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8 Famous Clashes Between Musicians And Security Guards At Gigs

Spare a thought for the guy who had to lug Damon Albarn offstage at Roskilde in Denmark this weekend. Poor dude probably thought he'd be home by midnight - just another day at the office. Instead the Blur frontman, bringing his Africa Express project to the festival, was in such high spirits, he didn't stop playing till 4am, stretching his set to a marathon five hours. It all came to a head at when, in a mini-referendum, he started singing The Clash’s ‘Should I Stay Or Should I Go’. The crowd cheered for the former, but Roskilde’s security chose the latter and ended up literally carrying him offstage. Here's some other musicians who ended up on the wrong side of security guards at gigs...

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Get To Know Hippo Campus, The Minnesota Braniacs Taking Inspiration From Brit Cult-Rock

The hippocampus is the seahorse-shaped part of your brain that processes long- and short- term memory. You can expect Hippo Campus, four young scamps from Minnesota, to be taking up residence in it very soon. But that’s just a coincidence. “Nathan [Stocker, guitarist] was in psychology class and saw the word in one of his textbooks,” laughs frontman Jake Luppen. “Honestly, it was just the least-worst band name we could think of.”

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Mumford And Sons' Rockier New Sound Has Transformed Them As A Live Band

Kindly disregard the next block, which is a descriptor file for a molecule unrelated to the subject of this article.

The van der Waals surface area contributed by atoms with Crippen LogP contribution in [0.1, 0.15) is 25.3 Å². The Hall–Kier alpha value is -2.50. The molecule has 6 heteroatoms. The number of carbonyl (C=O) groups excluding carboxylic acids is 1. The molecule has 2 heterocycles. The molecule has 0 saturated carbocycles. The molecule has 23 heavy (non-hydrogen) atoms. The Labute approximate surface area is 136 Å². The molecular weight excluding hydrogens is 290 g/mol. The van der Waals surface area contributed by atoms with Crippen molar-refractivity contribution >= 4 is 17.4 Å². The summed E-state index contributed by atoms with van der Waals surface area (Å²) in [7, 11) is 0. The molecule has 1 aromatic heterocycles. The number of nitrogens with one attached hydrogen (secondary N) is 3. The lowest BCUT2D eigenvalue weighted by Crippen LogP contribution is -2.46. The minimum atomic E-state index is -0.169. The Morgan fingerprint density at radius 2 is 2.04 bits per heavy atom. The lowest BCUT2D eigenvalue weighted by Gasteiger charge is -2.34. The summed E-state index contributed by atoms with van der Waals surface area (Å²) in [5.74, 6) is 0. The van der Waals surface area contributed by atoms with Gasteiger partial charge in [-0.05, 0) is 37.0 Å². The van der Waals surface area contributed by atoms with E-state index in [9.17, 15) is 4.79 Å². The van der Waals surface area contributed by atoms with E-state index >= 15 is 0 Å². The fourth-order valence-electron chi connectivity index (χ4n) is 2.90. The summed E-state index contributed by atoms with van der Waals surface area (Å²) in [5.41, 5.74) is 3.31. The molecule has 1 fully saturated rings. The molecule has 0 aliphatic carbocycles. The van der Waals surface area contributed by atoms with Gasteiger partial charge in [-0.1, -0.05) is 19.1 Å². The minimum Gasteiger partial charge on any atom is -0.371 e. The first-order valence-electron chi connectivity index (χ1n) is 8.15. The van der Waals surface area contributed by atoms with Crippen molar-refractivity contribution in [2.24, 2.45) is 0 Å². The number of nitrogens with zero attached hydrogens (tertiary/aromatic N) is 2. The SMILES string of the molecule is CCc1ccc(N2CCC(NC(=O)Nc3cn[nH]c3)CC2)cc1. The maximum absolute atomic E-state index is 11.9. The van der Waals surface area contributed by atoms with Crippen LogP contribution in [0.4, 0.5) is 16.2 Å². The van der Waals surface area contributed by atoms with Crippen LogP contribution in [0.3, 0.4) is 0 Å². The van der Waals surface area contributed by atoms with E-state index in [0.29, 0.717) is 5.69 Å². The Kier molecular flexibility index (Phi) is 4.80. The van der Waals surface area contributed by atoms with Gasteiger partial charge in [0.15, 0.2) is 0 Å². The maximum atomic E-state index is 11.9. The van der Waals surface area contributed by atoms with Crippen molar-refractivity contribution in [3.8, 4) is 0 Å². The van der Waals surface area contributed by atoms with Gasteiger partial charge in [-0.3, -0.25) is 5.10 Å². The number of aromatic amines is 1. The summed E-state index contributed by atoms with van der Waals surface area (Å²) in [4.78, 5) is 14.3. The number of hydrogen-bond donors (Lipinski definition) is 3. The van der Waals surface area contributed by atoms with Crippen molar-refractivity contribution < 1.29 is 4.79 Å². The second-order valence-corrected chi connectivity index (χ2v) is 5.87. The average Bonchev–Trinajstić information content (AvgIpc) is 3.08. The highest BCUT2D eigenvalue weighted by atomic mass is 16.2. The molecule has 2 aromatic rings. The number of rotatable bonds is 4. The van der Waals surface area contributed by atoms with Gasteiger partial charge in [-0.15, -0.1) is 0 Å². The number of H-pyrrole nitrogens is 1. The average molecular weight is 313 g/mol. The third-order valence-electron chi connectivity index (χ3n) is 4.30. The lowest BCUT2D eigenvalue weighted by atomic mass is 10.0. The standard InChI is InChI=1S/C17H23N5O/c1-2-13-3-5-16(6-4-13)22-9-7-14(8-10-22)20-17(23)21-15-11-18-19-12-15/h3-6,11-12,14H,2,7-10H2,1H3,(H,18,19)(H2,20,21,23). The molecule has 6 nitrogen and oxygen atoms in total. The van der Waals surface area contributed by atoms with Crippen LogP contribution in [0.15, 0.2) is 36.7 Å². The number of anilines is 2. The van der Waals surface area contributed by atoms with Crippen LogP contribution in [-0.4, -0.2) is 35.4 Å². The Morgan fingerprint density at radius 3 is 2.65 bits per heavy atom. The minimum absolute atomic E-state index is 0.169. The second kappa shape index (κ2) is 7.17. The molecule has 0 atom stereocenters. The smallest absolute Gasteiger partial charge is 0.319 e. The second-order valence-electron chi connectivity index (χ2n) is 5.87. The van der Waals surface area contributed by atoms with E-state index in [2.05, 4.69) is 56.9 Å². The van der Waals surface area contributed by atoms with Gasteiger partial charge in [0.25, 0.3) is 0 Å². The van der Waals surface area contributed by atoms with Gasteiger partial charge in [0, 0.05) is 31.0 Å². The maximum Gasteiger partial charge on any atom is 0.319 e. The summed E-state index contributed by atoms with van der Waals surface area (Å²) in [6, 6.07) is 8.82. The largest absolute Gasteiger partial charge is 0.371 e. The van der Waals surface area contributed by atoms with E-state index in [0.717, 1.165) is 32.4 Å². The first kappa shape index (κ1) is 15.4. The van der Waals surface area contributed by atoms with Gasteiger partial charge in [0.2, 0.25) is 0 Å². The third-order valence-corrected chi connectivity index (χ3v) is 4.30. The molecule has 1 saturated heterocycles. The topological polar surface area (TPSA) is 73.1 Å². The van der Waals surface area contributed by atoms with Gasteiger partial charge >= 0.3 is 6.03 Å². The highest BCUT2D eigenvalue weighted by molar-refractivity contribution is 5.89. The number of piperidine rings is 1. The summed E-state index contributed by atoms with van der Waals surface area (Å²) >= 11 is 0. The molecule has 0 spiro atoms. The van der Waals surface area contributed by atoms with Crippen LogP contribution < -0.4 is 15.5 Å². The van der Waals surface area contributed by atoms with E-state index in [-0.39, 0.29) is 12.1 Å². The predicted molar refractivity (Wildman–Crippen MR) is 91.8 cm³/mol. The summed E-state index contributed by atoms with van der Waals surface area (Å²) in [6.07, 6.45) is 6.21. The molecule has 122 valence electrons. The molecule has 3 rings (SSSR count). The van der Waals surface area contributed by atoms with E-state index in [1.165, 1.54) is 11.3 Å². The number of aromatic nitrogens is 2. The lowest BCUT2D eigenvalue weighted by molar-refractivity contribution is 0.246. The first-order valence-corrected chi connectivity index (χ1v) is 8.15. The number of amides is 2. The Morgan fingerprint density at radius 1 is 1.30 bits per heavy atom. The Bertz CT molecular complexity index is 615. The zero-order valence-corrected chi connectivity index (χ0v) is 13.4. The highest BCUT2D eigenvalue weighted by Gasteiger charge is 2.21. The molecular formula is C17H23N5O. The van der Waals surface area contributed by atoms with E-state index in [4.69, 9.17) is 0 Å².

It’s a couple of hours before Mumford and Sons take to the stage at Open’er Festival in Gdynia, in the north of Poland, and Marcus Mumford is ruminating on how well the songs on new The National-influenced album ‘Wilder Mind’ have slotted into their well-oiled festival folk set. “I definitely think it’s taken us up to about now to figure it out,” he admits. He says the band have essentially been trying to ‘put two sets together’, by combining the exuberant hoedown that served them so well at Glastonbury in 2013 with the more conventional rock sound they debuted at a series of club shows earlier this year. “That was just warming them up live, really,” grins Mumford. “It was a sort of ‘fluffing’ tour.”

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Is Rihanna's 'Bitch Better Have My Money' Video A Feminist Protest? We Asked One Of Its Directors

Earlier this week, Rihanna released the hella-NSFW video for 'Bitch Better Have My Money', in which she and a group of friends kidnap and torture the wife of an accountant thought to be based on the one who allegedly nearly bankrupted her in 2008. Unsurprisingly, given Rhi spends big chunks of the video covered in blood, wielding chainsaws and cavorting naked, it's had the internet in a spin - but what's it all about? We tracked down Leo Berne, one fourth of director group Megaforce, to get a better sense of the dizzying short film's meaning.

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20 Years Later, D'Angelo's 'Brown Sugar' Is Still The Most Chill Thing Ever

Michael Archer, a son of a preacher man, was barely out of his teens when he unleashed his debut album: a record of such lusty sophistication and debauchery, it sounded like it was cut in the dead of night by some bugged-out genius, not a kid who probably still sweated under the collar every time he bought booze. You can still practically hear the sound of weed smoke blowing from the speakers when you listen to the extraordinary ‘Brown Sugar’, released 20 years ago today under the man’s stage name: D’Angelo. Packed with shades of Al Green, Sly Stone, Marvin Gaye and Prince, it was a sleeper hit that eventually made him a mega star, with an influence that has since hung heavy over everyone from Erykah Badu to Jungle.

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